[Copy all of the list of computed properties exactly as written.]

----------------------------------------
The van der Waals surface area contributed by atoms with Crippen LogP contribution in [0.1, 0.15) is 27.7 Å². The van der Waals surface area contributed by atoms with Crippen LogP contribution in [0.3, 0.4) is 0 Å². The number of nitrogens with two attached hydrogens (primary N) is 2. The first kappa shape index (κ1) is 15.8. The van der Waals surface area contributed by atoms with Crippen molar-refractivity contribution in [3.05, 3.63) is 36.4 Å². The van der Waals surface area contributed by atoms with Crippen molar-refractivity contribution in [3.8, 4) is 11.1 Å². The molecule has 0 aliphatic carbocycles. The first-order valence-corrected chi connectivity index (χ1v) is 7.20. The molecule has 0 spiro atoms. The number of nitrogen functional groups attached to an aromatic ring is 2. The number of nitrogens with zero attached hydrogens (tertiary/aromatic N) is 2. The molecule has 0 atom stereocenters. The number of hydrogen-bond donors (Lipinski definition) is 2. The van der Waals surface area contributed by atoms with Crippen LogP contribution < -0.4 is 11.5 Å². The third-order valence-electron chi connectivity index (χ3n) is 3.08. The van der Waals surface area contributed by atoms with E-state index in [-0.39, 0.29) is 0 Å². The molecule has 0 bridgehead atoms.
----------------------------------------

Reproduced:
The van der Waals surface area contributed by atoms with Crippen LogP contribution in [0.1, 0.15) is 27.7 Å². The van der Waals surface area contributed by atoms with Crippen LogP contribution in [0.3, 0.4) is 0 Å². The number of nitrogens with two attached hydrogens (primary N) is 2. The first kappa shape index (κ1) is 15.8. The van der Waals surface area contributed by atoms with Crippen molar-refractivity contribution in [3.05, 3.63) is 36.4 Å². The van der Waals surface area contributed by atoms with Crippen molar-refractivity contribution in [3.8, 4) is 11.1 Å². The molecule has 0 aliphatic carbocycles. The first-order valence-corrected chi connectivity index (χ1v) is 7.20. The molecule has 0 spiro atoms. The number of nitrogen functional groups attached to an aromatic ring is 2. The number of nitrogens with zero attached hydrogens (tertiary/aromatic N) is 2. The molecule has 0 atom stereocenters. The number of hydrogen-bond donors (Lipinski definition) is 2. The van der Waals surface area contributed by atoms with Crippen LogP contribution < -0.4 is 11.5 Å². The third-order valence-electron chi connectivity index (χ3n) is 3.08. The van der Waals surface area contributed by atoms with E-state index in [-0.39, 0.29) is 0 Å². The molecule has 0 bridgehead atoms.